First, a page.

by Jennifer McKee | Albuquerque Journal | April 19, 2002
Only two things will get rid of salt cedar, Lani Lamming said, her mirrored sunglasses reflecting a dry Galisteo Creek. A nuclear bomb or the pitter patter of tiny hooves. Lamming opts for the latter.
She’s here, on Leslie Barclay’s place near Cerrillos, with 1,000 cashmere wethers. (That’s goat-speak for neutered males.) The goats, yellow-eyed and three feet tall, are doing a number on the snags of salt cedar and Russian olive that have virtually taken over the creek bottom.
Their process is simple, Lamming said. The goats eat the new shoots, scrape off some bark, all the while breaking apart the clumped soil and depositing what Lamming politely refers to as “100 percent organic fertilizer” behind them.
The result is a stressed out salt cedar. Stress them enough, and the invasive trees notorious along New Mexico’s waterways for sucking up hundreds gallons of water a day and giving back only salt, will die.
What’s more, Lamming said, the goats also eat down the dead, cured grasses from last year, letting sunshine hit the new shoots of this spring.
This is Lamming’s first trip to New Mexico and already she knows she and the goats will be back. Lamming owns Ewe4ic Ecological Services out of Alpine, Wyo. Her goats are working goats. They eat noxious weeds, poisonous plants, invasive shrubs and trees. They’ll even eat trash.
“Goats are browsers,” Lamming said. “They don’t like grass.” Their culinary delights are the banes of the Western range: Canada thistle, Russian and spotted knapweed, leafy spurge, white top; They eat Choya cactus, sage brush, juniper.
They don’t just eat the weeds, Lamming said, they’ll actually kill them.
And that is why Lamming is so busy, she doesn’t even have a home anymore. Effective goat grazing can kill noxious weeds without the use of sprayed chemicals.
In Lamming’s experience, the goats are as effective as poisonous chemicals, and in some cases, much more successful. They can go where spraying isn’t allowed: beside waterways, in environmentally sensitive areas like national parks, and the town of Taos, which hired the goats after the town banned the spraying of chemicals to control noxious weeds. And they eat things like salt cedar for which there is no easy chemical cure.
“We’re on the road 364 days a year,” Lamming said. “I have more business than I can handle.” Her wethers are here, while the nannies -that’s a female goat with a kid -are in Cheyenne, Wyo.
She’s in New Mexico at Bar clay’s invitation. Barclay owns Earth Works Institute, a group that tries to find natural ways of fixing unhealthy ecosystems. Lamming and the goats will be here, about 20 miles from Santa Fe, for a couple more weeks. Then, they head to a ranch near Cuba, where she’s putting on a weed-eating demonstration program for the Bureau of Land Management.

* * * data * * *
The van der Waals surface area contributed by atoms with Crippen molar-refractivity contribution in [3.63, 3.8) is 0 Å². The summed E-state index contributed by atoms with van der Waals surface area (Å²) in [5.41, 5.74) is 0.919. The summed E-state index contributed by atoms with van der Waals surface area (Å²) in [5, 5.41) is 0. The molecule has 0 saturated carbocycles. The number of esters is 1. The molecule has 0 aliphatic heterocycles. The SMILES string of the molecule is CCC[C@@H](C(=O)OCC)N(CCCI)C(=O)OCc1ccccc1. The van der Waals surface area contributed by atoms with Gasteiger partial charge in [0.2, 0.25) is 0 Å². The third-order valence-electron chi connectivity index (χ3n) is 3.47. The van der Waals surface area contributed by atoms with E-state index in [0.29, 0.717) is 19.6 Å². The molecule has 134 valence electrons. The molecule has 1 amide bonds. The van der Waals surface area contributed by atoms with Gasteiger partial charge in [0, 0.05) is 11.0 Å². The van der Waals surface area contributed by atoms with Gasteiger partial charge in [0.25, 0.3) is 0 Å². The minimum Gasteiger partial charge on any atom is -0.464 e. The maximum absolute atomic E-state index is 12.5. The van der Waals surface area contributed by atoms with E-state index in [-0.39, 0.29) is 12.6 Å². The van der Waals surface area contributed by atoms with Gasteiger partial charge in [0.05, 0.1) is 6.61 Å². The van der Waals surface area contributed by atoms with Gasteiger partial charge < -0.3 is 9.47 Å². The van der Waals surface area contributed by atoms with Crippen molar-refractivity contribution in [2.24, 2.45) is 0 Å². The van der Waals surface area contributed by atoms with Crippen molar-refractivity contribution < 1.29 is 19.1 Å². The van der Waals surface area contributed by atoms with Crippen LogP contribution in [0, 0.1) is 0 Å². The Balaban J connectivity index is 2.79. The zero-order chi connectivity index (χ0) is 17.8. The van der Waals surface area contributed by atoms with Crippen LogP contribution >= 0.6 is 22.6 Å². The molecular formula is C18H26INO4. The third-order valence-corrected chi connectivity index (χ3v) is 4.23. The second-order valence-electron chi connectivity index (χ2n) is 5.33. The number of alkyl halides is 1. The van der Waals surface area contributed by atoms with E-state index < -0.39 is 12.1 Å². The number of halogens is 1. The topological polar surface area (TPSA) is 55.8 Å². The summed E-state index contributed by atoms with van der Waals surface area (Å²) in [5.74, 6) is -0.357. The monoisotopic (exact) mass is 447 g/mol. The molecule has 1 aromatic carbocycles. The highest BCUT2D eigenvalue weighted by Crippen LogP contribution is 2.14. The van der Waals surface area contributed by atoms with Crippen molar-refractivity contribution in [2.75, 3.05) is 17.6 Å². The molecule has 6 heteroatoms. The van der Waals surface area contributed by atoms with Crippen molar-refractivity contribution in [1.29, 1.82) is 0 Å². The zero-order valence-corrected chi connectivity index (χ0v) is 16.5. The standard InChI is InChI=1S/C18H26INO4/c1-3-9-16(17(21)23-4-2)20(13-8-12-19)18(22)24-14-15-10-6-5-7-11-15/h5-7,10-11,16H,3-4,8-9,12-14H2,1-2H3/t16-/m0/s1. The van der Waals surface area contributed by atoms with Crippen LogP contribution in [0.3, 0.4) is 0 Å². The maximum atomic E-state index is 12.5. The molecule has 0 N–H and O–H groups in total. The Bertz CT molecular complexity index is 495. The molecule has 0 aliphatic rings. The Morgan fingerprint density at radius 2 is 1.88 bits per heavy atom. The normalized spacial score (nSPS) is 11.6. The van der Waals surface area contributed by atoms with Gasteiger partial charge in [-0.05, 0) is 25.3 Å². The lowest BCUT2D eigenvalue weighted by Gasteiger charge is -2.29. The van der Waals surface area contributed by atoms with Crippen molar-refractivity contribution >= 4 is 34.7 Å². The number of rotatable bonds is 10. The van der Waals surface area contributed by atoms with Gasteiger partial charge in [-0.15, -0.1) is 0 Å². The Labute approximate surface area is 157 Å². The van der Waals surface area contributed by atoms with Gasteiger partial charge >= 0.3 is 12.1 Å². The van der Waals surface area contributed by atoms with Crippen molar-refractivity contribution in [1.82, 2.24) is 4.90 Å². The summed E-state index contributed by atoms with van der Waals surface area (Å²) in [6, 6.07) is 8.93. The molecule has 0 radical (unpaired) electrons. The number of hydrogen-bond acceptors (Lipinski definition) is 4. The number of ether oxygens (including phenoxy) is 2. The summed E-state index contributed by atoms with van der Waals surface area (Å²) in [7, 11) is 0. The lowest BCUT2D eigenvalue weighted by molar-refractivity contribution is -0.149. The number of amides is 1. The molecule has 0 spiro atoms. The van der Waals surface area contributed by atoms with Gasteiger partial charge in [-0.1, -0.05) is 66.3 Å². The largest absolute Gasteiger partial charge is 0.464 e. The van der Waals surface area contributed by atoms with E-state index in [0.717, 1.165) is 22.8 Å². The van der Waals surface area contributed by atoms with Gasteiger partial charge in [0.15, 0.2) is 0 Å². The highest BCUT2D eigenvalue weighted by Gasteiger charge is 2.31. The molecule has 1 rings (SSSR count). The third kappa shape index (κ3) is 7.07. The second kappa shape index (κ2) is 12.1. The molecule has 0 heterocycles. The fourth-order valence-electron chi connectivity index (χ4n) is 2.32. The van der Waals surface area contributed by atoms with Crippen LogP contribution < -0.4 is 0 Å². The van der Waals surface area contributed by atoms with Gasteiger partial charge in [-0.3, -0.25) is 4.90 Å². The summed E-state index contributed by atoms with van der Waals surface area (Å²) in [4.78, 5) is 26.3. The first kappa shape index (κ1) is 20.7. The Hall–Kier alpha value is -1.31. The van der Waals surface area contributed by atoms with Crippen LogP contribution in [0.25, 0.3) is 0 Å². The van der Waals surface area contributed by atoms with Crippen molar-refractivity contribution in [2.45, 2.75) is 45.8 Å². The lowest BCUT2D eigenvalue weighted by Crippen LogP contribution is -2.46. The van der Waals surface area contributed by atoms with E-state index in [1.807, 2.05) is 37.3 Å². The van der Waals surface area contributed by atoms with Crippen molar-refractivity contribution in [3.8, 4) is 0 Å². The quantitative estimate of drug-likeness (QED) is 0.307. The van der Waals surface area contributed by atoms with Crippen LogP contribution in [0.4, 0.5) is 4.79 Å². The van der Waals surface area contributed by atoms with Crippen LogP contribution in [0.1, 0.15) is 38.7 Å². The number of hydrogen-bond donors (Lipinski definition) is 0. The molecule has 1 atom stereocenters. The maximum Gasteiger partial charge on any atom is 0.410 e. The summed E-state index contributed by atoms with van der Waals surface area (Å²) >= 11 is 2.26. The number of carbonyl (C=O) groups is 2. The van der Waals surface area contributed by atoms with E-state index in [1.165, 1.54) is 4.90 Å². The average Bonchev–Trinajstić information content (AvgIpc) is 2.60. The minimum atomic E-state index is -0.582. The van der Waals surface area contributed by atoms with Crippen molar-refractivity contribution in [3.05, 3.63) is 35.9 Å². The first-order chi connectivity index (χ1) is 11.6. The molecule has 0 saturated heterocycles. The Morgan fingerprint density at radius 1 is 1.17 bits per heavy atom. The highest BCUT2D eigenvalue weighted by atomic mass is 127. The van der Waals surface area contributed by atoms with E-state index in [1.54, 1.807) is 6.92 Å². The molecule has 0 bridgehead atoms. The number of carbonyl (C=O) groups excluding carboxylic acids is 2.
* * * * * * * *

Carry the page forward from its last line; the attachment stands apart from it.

From there, the goats head north, to Taos, where they’ll be controlling noxious weeds all over town, including along some highways, and munching on some aggressive sagebrush on a nearby ranch.
Five years ago, Lamming was a busted rancher who had never even seen a goat. She ranched in Nebraska, Wyoming and Colorado.
“But I couldn’t make a living, so I went back to school,” Lamming said. She got a degree in weed science, where she read about goats but never actually saw one. Five years ago, fresh from college, she decided to give goats a try.
“My two sons took all their college savings and I took out a loan against my pickup truck to get the first 100 goats,” Lamming said.
At first, she had to price her services below the standard chemicals to get business. But word spread. Most people who tried the goats asked for them the next year.
Today, she has more than 2,100 goats, which she typically grazes from south to north, following the budding weeds. They work year round, as wintertime is actually a great time to kill noxious weeds, when they’re already stressed, Lamming said.
They graze in places you wouldn’t expect goats, like downtown Cheyenne and downtown Colorado Springs, where, Lamming said, the goats were such a hit, people scheduled their work breaks so they could watch Lamming’s border collies round the goats up every day at 4 p.m.
As a former rancher, Lamming is definitely pro-grazing and said cows could be as healthful on the range as goats, provided they are managed right and have a healthy range to begin with.
“It’s a great job,” she said. “People love to come watch us.”
Lamming works with a couple of goatherds, three border collies and a donkey, which instinctively keeps predators like stray dogs and coyotes away from the goats.
“It kicks them to death,” Lamming said.